The UN-backed peace talks to end Yemen's civil war will resume on Wednesday after they were suspended by the Yemeni government in protest at a Houthi assault on a military base in the capital Sanaa on Sunday.
Buttressed by a truce which had been largely holding since April 10, the talks in Kuwait had been inching ahead before their suspension and the Houthis said Saudi Arabia had on Saturday released 40 Yemeni prisoners.
"The participants will convene tomorrow, Wednesday, in a joint work session to follow up with the agreed agenda," a statement by UN special envoy to Yemen, Ismail Ould Cheikh Ahmed, said late on Tuesday.
The statement also said the committee monitoring the cessation of hostilities would issue a report in 72 hours about the violence of recent days and issue recommendations for all sides to stick to.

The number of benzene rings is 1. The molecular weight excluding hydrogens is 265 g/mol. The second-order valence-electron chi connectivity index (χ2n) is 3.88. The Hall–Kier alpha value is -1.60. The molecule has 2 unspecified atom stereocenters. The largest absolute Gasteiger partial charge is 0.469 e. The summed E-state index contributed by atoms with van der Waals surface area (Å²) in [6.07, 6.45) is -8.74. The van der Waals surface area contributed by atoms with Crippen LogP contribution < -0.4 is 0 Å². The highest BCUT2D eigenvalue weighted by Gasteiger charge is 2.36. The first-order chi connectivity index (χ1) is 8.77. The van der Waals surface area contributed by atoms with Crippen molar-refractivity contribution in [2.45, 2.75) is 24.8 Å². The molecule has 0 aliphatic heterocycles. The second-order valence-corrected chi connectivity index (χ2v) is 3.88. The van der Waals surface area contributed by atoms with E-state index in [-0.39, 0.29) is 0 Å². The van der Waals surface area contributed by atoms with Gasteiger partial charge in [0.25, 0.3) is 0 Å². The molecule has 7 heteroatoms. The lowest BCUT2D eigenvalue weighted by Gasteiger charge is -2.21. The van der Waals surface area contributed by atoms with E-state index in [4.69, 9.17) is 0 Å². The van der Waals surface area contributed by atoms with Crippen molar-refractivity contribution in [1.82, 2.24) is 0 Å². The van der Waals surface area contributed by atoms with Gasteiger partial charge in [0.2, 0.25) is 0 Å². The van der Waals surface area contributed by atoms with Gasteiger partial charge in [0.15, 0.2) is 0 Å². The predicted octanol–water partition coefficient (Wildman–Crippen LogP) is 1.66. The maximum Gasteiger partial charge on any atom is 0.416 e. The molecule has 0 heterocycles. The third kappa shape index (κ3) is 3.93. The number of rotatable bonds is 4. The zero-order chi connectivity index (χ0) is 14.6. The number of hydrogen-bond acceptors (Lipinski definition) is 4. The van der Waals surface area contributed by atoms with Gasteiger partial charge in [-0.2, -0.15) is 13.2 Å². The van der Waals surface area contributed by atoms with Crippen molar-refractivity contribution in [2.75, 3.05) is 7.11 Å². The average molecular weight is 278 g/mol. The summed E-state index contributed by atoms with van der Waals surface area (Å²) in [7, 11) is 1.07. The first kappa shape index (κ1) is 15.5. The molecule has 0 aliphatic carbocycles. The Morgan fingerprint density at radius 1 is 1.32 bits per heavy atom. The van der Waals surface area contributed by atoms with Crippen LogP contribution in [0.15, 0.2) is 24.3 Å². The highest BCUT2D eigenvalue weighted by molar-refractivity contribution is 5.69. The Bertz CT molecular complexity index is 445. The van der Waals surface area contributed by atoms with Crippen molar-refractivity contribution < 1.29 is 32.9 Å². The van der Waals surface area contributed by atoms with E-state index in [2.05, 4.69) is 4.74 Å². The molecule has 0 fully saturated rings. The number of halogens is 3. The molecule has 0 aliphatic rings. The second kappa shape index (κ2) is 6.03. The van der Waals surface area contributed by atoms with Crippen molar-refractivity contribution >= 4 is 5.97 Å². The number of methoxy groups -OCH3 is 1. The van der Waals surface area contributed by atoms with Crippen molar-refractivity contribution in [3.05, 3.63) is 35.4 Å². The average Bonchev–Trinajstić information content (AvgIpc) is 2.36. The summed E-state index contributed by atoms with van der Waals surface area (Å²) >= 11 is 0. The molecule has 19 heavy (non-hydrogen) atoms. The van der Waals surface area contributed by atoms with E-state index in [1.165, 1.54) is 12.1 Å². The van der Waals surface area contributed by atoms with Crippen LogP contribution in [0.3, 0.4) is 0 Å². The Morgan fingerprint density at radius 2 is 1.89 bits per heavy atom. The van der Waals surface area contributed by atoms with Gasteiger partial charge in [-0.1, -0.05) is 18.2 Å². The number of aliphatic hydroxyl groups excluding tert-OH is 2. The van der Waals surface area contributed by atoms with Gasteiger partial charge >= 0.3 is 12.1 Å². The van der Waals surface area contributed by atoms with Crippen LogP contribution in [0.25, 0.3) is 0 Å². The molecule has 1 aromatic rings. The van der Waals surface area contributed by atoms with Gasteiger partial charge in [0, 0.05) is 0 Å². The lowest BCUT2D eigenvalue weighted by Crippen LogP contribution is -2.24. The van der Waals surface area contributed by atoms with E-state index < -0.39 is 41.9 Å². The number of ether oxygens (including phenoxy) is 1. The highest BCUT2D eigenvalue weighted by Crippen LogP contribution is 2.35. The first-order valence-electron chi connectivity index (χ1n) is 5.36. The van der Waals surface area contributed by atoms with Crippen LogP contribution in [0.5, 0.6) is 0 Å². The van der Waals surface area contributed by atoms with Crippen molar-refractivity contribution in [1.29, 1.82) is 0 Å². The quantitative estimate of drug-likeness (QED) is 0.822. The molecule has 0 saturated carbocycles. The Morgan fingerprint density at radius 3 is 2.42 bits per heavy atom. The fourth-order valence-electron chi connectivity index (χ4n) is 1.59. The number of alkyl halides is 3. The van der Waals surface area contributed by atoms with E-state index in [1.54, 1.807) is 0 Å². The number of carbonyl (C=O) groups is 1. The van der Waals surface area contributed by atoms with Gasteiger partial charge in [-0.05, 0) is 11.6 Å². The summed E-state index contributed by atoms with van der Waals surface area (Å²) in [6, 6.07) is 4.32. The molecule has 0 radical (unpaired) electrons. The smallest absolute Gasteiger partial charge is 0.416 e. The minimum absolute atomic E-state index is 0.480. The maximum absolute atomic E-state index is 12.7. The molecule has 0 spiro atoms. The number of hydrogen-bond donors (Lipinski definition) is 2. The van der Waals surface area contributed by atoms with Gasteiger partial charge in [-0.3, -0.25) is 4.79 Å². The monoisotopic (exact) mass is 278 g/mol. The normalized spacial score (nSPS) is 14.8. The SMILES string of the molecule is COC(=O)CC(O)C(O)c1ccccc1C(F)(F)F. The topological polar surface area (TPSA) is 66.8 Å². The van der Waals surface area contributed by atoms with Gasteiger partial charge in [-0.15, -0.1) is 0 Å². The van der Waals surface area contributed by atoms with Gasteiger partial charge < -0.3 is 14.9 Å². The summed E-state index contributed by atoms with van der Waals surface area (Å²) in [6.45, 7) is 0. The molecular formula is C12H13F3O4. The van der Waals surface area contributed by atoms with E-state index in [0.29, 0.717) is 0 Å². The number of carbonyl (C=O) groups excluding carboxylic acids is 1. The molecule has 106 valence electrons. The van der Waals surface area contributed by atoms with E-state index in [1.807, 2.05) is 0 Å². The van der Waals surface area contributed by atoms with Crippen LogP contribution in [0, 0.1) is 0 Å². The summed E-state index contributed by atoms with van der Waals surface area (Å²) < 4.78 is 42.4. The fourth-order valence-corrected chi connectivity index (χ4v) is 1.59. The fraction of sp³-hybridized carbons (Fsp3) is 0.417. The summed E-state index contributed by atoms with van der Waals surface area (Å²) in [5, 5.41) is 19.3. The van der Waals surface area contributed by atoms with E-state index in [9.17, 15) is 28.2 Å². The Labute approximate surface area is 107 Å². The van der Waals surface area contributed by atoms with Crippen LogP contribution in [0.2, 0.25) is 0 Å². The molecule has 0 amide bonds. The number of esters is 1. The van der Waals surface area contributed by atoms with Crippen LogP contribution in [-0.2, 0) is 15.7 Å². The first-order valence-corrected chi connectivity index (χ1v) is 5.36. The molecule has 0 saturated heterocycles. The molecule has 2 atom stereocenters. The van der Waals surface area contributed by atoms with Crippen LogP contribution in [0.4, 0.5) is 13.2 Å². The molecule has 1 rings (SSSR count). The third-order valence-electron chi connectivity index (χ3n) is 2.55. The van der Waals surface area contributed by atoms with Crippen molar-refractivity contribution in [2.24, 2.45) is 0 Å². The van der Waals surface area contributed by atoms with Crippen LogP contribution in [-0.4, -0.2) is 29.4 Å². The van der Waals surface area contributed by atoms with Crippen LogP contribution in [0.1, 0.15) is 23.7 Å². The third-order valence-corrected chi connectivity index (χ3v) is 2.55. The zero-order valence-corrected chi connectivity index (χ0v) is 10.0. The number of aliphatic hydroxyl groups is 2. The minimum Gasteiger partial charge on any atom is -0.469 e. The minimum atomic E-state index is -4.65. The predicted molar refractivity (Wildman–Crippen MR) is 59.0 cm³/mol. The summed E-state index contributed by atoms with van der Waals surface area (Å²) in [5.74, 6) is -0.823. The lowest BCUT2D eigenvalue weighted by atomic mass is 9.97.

Despite a Saudi-led military intervention in support of the government launched in March last year, the rebels and their allies still control the capital, as well as much of the northern and central mountains and the Red Sea coast.
The Iran-allied Houthis and Yemen's Saudi-backed exiled government are trying to broker a peace via talks in Kuwait and ease a humanitarian crisis in the Arab world's poorest country, where the conflict has drawn in regional powers and killed at least 6,000 people.